Stereolithography (SLA) is one of the most mesmerising additive manufacturing processes. Instead of building up layers of plastic through extrusion (which is how fused filament fabrication works), SLA sees layers of liquid-resin cured solid with a laser. After each layer is printed, the printer’s tank moves to peel the newly printed layer off the surface of the resin tank, and then the build platform is raised to allow another layer of resin to flow under the build platform.
When viewed as a time-lapse, this process makes it appear as though the three-dimensional model is being 'pulled' from a tray of liquid resin. It's all very sci-fi, and very cool indeed.
Anyway, when it comes to stereolithography, no one does it better than Formlabs. The company's first 3D printer, the Form 1, disrupted the desktop 3D printer market by introducing SLA to a market used to FFF.
Fast-forward to 2019, and we've seen the Form 1, Form 1+, and brilliant Form 2 3D printers come and go. What we have now then is Formlabs' best 3D printer yet - the Form 3 - and it's somewhat of a different breed to its predecessors. It's faster, more accurate, and more powerful.
Here's everything you need to know about it.
The first thing you need to know is the Form 3 is still a stereolithography 3D printer, but the process has been refined to create a new process called Low Force Stereolithography.
Low Force Stereolithography addresses the biggest engineering challenge inverted stereolithography brings to desktop-size 3D printing, which is the significant forces exerted on parts during printing. These forces are so powerful support structure can be difficult to remove. The Form 2 does a brilliant job handling these forces with calibration, but ultimately, heightened peel forces introduce limitations to the print process - such as reliability, and repeatability.
With the introduction of Low Force Stereolithography, the Form 3 drastically reduces the forces exerted on parts during the print process. LFS 3D printing uses a flexible resin tank and linear illumination to reduce print forces. This enables light-touch support structure and improves performance.
These lower forces reduce the strain on parts, and have a rather fantastic effect - they enable you to snap away support structure easily. You can literally pull away at support structure and it will snap off cleanly. No mess, no fuss, and it's all thanks to Low Force Stereolithography (and the clever engineers at Formlabs).
Inside the Form 3 and Form 3L, there is also an all-new optics engine. This engine has a new Light Processing Unit (LPU) and mirrors. Formlabs started development on the new optics engine soon after the launch of the Form 2, so it's been a few years in the making. The LPU contains a system of lenses and mirrors. A galvanometer positions the high-density laser beam in the Y direction, which is then directed through this system to the print bed.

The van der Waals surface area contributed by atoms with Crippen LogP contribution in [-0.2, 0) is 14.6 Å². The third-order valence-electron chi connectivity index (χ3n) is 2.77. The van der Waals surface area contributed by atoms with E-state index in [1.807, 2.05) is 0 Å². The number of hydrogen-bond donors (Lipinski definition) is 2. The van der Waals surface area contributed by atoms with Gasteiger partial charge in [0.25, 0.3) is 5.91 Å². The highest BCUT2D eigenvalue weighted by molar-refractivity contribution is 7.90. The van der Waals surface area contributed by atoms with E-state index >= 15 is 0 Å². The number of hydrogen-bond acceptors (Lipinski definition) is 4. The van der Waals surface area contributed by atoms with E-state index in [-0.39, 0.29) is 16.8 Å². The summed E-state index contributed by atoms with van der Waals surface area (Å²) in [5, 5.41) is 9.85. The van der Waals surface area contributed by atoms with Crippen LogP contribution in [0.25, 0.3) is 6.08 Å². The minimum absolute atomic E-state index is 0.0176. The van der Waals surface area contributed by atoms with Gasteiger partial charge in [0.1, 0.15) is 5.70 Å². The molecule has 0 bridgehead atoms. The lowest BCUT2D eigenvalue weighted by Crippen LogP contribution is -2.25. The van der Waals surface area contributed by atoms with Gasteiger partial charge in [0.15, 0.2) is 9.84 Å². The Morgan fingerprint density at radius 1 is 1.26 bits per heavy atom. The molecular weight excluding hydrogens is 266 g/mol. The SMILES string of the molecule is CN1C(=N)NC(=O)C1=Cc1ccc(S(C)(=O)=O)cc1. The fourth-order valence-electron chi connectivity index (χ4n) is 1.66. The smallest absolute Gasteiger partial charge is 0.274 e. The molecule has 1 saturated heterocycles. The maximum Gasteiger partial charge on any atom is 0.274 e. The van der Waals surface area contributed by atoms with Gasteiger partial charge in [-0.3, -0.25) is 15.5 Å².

The result is a more accurate, and repeatable, 3D printing experience than ever before.
The Form 3 is a huge upgrade over the Form 2 in a few different ways. In addition to its superior Low Force Stereolithography, it can print four times faster. The Form 3L also has a build volume that's five times greater than the Form 2's. The Form 3L goes even further, with two times the laser power of its smaller sibling, the Form 3.
Another area of improvement is print quality. The Form 2 was already one of the best 3D printers on the market for quality. but the Form 3 is even better. It uses a parabolic mirror that keeps the laser perpendicular to the build plane for uniform prints, and the laser passes through a spatial filter to ensure a clean laser spot (so there's no edge contamination).
There's also closed-loop calibration which uses optical sensors to continuously correct for scale and power, creating an adaptive 3D printing experience. This enables you to print continuously, without having to stop the Form 3 and correct it.
Something else that's new for the Form 3 series is the air-heated print chamber. This temperature control system works in addition to the self-heating resin tank found on the Form 2. The end result of all this is the Form 3 creates industrial-quality prints - and it can do this quickly and at scale.